Veteran republican Kieran ‘Zack’ Smyth has been granted leave to seek a judicial review of a British order to revoke his prison release and intern him earlier this year.
Mr Smyth, who took part in the 1970s Blanket protests at Long Kesh, was arrested in March and taken directly to Maghaberry jail for an alleged “breach of licence”.
Mr Smyth is 60 years old and is in poor health and isolated from his family. He has suffered the same British tactic of revocation of licence used to intern other former republican prisoners such as Tony Taylor, Marian Price, Brendan Lillis, and Gavin Coyle.
Saoradh, of which Mr Smyth is a member, demanded his immediate release and an end to the ongoing use of internment by remand, via miscarriage of justice or through revocation of licence.
They said the reason provided for the imprisonment was “because he is a member of a legitimate political party and was observed speaking to other members of the same political party”.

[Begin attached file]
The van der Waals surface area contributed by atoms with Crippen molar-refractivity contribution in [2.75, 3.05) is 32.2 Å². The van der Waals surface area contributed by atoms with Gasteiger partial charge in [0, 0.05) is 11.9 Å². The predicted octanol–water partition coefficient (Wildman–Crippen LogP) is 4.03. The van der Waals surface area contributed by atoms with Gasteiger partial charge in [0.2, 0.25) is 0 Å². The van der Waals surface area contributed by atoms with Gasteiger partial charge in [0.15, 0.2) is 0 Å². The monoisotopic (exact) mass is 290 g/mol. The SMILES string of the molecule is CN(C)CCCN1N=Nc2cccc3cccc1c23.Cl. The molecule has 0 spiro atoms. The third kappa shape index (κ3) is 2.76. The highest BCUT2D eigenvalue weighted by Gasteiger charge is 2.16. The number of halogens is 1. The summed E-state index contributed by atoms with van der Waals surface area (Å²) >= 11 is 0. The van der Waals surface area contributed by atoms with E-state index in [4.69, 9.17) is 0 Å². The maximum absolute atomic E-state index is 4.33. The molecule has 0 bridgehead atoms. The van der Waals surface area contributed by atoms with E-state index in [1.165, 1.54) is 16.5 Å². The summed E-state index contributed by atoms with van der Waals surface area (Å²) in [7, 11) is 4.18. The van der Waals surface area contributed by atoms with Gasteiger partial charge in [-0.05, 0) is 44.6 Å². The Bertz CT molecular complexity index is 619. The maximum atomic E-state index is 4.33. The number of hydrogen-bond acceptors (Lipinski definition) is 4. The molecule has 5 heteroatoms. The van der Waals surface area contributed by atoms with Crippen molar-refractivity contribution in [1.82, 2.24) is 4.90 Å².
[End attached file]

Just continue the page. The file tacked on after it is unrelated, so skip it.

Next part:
“This is in direct contravention of Article 10 of the European Convention on Human Rights,” they added. “That is something that should rightly concern and outrage all those who advocate the protection and implementation of human rights, regardless of whether they agree with Saoradh’s political analysis or not.”
Mr Smyth’s lawyers have argued that it was unlawful to revoke his licence prior to a recommendation by the Parole Commissioners. They have also argued that the then British Direct Ruler improperly suggested he should be recalled “for reasons of deterrence and to set an example”.
Gavin Booth of Phoenix Law, said: “We believe our client was unlawfully recalled to prison without good reason and we intend to challenge this fully.”
Following the hearing at the High Court, Justice McAlinden granted leave and listed the case for a full hearing in February in the new year.